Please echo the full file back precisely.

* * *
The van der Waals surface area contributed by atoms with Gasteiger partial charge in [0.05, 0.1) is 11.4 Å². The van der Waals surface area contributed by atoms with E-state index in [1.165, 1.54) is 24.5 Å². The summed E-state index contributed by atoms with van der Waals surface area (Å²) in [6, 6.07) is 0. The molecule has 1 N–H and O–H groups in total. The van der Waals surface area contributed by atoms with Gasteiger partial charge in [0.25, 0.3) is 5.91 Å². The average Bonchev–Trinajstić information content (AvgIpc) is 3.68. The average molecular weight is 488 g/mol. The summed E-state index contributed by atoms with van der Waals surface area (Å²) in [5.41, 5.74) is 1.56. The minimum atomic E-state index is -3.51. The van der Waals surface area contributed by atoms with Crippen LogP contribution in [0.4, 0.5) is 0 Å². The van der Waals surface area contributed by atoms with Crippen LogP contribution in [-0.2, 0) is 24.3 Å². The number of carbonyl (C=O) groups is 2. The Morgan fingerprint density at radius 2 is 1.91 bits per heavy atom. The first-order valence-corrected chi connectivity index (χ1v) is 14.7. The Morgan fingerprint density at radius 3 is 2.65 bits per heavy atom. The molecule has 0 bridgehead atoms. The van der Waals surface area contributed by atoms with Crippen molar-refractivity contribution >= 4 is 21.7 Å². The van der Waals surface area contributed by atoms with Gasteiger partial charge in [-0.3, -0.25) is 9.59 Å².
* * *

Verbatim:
The van der Waals surface area contributed by atoms with Gasteiger partial charge in [0.05, 0.1) is 11.4 Å². The van der Waals surface area contributed by atoms with E-state index in [1.165, 1.54) is 24.5 Å². The summed E-state index contributed by atoms with van der Waals surface area (Å²) in [6, 6.07) is 0. The molecule has 1 N–H and O–H groups in total. The van der Waals surface area contributed by atoms with Gasteiger partial charge in [0.25, 0.3) is 5.91 Å². The average Bonchev–Trinajstić information content (AvgIpc) is 3.68. The average molecular weight is 488 g/mol. The summed E-state index contributed by atoms with van der Waals surface area (Å²) in [5.41, 5.74) is 1.56. The minimum atomic E-state index is -3.51. The van der Waals surface area contributed by atoms with Crippen LogP contribution in [0.4, 0.5) is 0 Å². The van der Waals surface area contributed by atoms with Crippen LogP contribution in [-0.2, 0) is 24.3 Å². The number of carbonyl (C=O) groups is 2. The Morgan fingerprint density at radius 2 is 1.91 bits per heavy atom. The first-order valence-corrected chi connectivity index (χ1v) is 14.7. The Morgan fingerprint density at radius 3 is 2.65 bits per heavy atom. The molecule has 0 bridgehead atoms. The van der Waals surface area contributed by atoms with Crippen molar-refractivity contribution >= 4 is 21.7 Å². The van der Waals surface area contributed by atoms with Gasteiger partial charge in [-0.3, -0.25) is 9.59 Å².